Europe South Asia Asia Pacific Americas Middle East Africa BBC Homepage World Service Education



Front Page

World

UK

UK Politics

Business

Sci/Tech

Health

Education

Sport

Entertainment

Talking Point

In Depth

On Air

Archive
Feedback
Low Graphics
Help

Tuesday, July 27, 1999 Published at 13:45 GMT 14:45 UK


World: Asia-Pacific

Marcos' millions blocked

"The Marcoses are still substantially endowed" said the court

Plans to recompense 10,000 victims of human rights abuses in the Philippines during the rule of President Marcos have run into legal difficulties.

A court in Manila has blocked an agreement which was reached in February between the heirs of former President Ferdinand Marcos, and the victims or their relatives.

The proposal was to share $150m among them from assets now worth more than $500m allegedly stolen by President Marcos while he was in power and kept in secret Swiss bank accounts.

But a special anti-corruption court says ownership of the assets is still being legally disputed by the Philippines Government and the Marcos family, and so cannot be used for compensation.

The court said that payment to the victims should come from the Marcoses' own pockets, and not from the Swiss bank accounts, held in escrow by a Manila bank.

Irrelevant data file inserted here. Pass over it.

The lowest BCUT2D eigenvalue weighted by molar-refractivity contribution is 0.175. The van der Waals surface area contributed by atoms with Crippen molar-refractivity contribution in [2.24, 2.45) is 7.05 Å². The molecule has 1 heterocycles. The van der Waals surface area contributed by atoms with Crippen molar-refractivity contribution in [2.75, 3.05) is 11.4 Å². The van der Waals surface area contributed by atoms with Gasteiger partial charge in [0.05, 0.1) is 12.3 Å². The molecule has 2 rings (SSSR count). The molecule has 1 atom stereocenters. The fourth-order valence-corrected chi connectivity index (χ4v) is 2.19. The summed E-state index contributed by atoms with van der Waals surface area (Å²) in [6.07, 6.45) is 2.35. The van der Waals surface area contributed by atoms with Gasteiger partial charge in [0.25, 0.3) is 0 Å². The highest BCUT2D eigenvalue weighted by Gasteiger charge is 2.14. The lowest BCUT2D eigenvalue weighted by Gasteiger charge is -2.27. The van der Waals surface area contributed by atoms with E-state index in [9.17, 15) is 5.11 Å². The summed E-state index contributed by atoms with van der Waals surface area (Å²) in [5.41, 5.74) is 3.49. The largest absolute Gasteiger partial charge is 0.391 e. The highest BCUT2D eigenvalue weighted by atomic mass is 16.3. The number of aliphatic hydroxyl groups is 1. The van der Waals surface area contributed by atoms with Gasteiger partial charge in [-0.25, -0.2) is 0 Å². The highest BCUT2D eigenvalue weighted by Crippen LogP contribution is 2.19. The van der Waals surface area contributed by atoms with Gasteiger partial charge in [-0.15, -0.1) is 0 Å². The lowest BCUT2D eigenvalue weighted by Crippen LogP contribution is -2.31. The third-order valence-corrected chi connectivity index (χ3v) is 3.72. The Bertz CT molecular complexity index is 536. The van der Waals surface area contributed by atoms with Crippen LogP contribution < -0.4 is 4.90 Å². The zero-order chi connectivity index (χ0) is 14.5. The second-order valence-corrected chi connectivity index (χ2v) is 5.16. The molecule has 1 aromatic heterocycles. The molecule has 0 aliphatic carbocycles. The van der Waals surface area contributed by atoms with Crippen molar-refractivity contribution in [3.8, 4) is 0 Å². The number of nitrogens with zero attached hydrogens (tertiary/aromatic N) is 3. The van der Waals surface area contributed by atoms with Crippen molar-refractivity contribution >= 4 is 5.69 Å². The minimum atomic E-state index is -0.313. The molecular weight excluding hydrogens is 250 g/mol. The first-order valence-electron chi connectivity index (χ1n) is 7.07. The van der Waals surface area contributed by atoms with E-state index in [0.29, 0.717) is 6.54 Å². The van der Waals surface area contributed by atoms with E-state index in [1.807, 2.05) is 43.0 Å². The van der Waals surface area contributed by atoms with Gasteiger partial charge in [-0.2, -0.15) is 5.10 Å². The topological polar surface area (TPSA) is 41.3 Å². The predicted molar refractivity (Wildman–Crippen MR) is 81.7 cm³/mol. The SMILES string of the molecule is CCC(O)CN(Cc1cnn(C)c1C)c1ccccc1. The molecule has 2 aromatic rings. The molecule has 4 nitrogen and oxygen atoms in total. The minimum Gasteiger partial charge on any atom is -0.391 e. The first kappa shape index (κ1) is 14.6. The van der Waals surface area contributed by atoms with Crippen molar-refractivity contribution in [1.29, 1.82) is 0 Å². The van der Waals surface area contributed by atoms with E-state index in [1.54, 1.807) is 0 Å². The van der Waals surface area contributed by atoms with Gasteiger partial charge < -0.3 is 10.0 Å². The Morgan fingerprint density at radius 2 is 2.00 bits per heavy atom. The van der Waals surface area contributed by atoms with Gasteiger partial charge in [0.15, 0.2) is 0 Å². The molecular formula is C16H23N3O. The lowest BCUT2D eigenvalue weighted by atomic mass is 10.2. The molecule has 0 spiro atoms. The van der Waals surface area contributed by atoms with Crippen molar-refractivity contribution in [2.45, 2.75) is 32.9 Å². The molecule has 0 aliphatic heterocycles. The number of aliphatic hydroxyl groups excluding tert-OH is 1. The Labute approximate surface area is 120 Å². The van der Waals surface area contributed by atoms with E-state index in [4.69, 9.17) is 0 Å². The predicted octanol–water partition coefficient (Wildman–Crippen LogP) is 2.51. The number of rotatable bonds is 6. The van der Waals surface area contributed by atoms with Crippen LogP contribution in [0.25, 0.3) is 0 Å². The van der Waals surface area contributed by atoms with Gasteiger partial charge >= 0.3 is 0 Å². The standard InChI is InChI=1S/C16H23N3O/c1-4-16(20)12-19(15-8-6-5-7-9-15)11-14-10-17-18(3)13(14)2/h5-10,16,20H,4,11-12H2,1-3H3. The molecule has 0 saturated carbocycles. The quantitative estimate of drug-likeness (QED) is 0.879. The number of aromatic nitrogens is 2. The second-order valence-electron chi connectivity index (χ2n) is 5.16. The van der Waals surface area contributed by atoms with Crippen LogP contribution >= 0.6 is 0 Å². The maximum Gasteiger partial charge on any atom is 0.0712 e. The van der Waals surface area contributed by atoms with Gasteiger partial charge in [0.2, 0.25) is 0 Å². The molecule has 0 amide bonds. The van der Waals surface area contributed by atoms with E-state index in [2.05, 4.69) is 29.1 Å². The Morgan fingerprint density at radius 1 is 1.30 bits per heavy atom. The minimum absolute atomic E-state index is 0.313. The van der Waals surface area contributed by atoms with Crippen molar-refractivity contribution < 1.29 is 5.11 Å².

A court statement said: " It is obvious today that none of the Marcoses are living in any demonstrable degree of poverty. Rather, recent political and social events have shown that the Marcoses are still substantially endowed."

The court argued further that compensating the victims with the money would mean renouncing "forever" all further civil claims against the Marcoses.

Back to square one

The BBC's John McLean in Manila says that the February settlement was hailed as a breakthrough at the time.

Thirteen years of trying to recover the vast fortune that Mr Marcos allegedly embezzled had until then produced few results.

The Marcos family were even more satisfied because a court in the United States had originally awarded the alleged victims $2bn in damages.

Victims reacted angrily to the latest setback and said they would appeal to the Supreme Court.

The government also has said it will appeal against the court's decision. In the meantime, the search for the Marcos fortune is back to square one.



Advanced options | Search tips




Back to top | BBC News Home | BBC Homepage | ©




Africa | Americas | Asia-Pacific | Europe | Middle East | South Asia



Relevant Stories

26 Feb 99 | Asia-Pacific
$150m deal for Marcos victims

21 Dec 98 | Asia-Pacific
Imelda silent at Philippines inquiry





Internet Links


Philippines Department of Justice


The BBC is not responsible for the content of external internet sites.




In this section

Indonesia rules out Aceh independence

DiCaprio film trial begins

Millennium sect heads for the hills

Uzbekistan voices security concerns

From Business
Chinese imports boost US trade gap

ICRC visits twelve Burmese jails

Falintil guerillas challenge East Timor peackeepers

Malaysian candidates named

North Korea expels US 'spy'

Holbrooke to arrive in Indonesia

China warns US over Falun Gong

Thais hand back Cambodian antiques